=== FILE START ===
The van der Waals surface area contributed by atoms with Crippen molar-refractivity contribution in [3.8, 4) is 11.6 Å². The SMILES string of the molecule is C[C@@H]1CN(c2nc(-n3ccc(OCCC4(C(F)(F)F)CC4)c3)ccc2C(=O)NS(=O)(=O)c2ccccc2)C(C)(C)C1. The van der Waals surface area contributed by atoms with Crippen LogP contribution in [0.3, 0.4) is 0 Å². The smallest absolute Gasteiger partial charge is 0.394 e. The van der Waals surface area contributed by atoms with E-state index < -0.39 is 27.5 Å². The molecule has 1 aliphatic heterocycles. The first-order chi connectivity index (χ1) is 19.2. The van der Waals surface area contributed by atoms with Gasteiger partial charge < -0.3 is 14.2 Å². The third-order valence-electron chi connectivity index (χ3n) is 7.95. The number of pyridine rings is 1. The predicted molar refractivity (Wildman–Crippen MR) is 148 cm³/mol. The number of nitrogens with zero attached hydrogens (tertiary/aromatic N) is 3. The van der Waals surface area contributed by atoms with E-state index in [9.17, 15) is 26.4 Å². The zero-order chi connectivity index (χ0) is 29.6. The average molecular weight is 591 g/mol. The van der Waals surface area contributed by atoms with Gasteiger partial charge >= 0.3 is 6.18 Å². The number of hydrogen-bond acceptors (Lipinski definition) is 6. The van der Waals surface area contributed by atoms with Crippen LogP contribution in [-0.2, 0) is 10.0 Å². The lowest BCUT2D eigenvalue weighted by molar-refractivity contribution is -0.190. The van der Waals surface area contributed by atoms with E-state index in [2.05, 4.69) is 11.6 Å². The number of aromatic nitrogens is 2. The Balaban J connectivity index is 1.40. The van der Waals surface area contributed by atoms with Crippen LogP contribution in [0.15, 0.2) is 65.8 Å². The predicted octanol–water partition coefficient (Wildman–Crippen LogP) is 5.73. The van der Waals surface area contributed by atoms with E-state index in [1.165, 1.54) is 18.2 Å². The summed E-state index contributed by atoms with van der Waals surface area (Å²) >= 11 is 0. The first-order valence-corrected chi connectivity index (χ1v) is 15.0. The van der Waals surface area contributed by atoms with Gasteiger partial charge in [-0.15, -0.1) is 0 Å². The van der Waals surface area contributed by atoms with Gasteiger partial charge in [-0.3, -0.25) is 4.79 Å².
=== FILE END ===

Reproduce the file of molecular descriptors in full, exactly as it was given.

The van der Waals surface area contributed by atoms with Crippen molar-refractivity contribution in [3.8, 4) is 11.6 Å². The SMILES string of the molecule is C[C@@H]1CN(c2nc(-n3ccc(OCCC4(C(F)(F)F)CC4)c3)ccc2C(=O)NS(=O)(=O)c2ccccc2)C(C)(C)C1. The van der Waals surface area contributed by atoms with Crippen LogP contribution in [0.3, 0.4) is 0 Å². The smallest absolute Gasteiger partial charge is 0.394 e. The van der Waals surface area contributed by atoms with E-state index < -0.39 is 27.5 Å². The molecule has 1 aliphatic heterocycles. The first-order chi connectivity index (χ1) is 19.2. The van der Waals surface area contributed by atoms with Gasteiger partial charge < -0.3 is 14.2 Å². The third-order valence-electron chi connectivity index (χ3n) is 7.95. The number of pyridine rings is 1. The predicted molar refractivity (Wildman–Crippen MR) is 148 cm³/mol. The number of nitrogens with zero attached hydrogens (tertiary/aromatic N) is 3. The van der Waals surface area contributed by atoms with E-state index in [9.17, 15) is 26.4 Å². The zero-order chi connectivity index (χ0) is 29.6. The average molecular weight is 591 g/mol. The van der Waals surface area contributed by atoms with Gasteiger partial charge >= 0.3 is 6.18 Å². The number of hydrogen-bond acceptors (Lipinski definition) is 6. The van der Waals surface area contributed by atoms with Crippen LogP contribution in [-0.2, 0) is 10.0 Å². The lowest BCUT2D eigenvalue weighted by molar-refractivity contribution is -0.190. The van der Waals surface area contributed by atoms with E-state index in [2.05, 4.69) is 11.6 Å². The number of aromatic nitrogens is 2. The Balaban J connectivity index is 1.40. The van der Waals surface area contributed by atoms with Crippen LogP contribution in [0.15, 0.2) is 65.8 Å². The predicted octanol–water partition coefficient (Wildman–Crippen LogP) is 5.73. The van der Waals surface area contributed by atoms with E-state index in [1.165, 1.54) is 18.2 Å². The summed E-state index contributed by atoms with van der Waals surface area (Å²) >= 11 is 0. The first-order valence-corrected chi connectivity index (χ1v) is 15.0. The van der Waals surface area contributed by atoms with Gasteiger partial charge in [-0.15, -0.1) is 0 Å². The van der Waals surface area contributed by atoms with Gasteiger partial charge in [-0.3, -0.25) is 4.79 Å².